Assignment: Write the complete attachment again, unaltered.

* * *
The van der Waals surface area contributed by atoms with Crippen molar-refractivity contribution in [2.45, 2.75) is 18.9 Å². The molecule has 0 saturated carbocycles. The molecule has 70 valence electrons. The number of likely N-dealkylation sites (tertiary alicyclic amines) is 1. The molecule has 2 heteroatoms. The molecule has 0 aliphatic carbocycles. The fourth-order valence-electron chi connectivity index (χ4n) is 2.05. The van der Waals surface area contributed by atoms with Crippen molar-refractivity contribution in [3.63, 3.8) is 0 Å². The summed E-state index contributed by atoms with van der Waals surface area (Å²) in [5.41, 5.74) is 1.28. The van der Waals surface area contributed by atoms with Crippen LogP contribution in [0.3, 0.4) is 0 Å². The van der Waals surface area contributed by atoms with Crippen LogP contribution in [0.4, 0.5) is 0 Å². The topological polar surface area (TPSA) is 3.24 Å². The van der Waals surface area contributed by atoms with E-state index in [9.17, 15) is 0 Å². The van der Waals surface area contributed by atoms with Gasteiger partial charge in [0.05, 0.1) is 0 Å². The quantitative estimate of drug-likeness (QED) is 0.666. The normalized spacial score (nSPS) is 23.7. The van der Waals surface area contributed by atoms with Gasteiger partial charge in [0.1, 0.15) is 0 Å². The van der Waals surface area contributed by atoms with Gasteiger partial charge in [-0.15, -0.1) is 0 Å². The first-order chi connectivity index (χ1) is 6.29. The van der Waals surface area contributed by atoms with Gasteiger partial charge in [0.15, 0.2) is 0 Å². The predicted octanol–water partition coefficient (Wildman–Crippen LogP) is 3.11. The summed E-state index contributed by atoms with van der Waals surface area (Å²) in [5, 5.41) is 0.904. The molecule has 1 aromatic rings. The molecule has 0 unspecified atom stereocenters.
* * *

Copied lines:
The van der Waals surface area contributed by atoms with Crippen molar-refractivity contribution in [2.45, 2.75) is 18.9 Å². The molecule has 0 saturated carbocycles. The molecule has 70 valence electrons. The number of likely N-dealkylation sites (tertiary alicyclic amines) is 1. The molecule has 2 heteroatoms. The molecule has 0 aliphatic carbocycles. The fourth-order valence-electron chi connectivity index (χ4n) is 2.05. The van der Waals surface area contributed by atoms with Crippen molar-refractivity contribution in [3.63, 3.8) is 0 Å². The summed E-state index contributed by atoms with van der Waals surface area (Å²) in [5.41, 5.74) is 1.28. The van der Waals surface area contributed by atoms with Crippen LogP contribution in [0.3, 0.4) is 0 Å². The van der Waals surface area contributed by atoms with Crippen LogP contribution in [0.4, 0.5) is 0 Å². The topological polar surface area (TPSA) is 3.24 Å². The van der Waals surface area contributed by atoms with E-state index in [9.17, 15) is 0 Å². The van der Waals surface area contributed by atoms with Gasteiger partial charge in [0.05, 0.1) is 0 Å². The quantitative estimate of drug-likeness (QED) is 0.666. The normalized spacial score (nSPS) is 23.7. The van der Waals surface area contributed by atoms with Gasteiger partial charge in [0.1, 0.15) is 0 Å². The van der Waals surface area contributed by atoms with Gasteiger partial charge in [-0.15, -0.1) is 0 Å². The first-order chi connectivity index (χ1) is 6.29. The van der Waals surface area contributed by atoms with Gasteiger partial charge in [0.15, 0.2) is 0 Å². The predicted octanol–water partition coefficient (Wildman–Crippen LogP) is 3.11. The summed E-state index contributed by atoms with van der Waals surface area (Å²) in [5, 5.41) is 0.904. The molecule has 1 aromatic rings. The molecule has 0 unspecified atom stereocenters.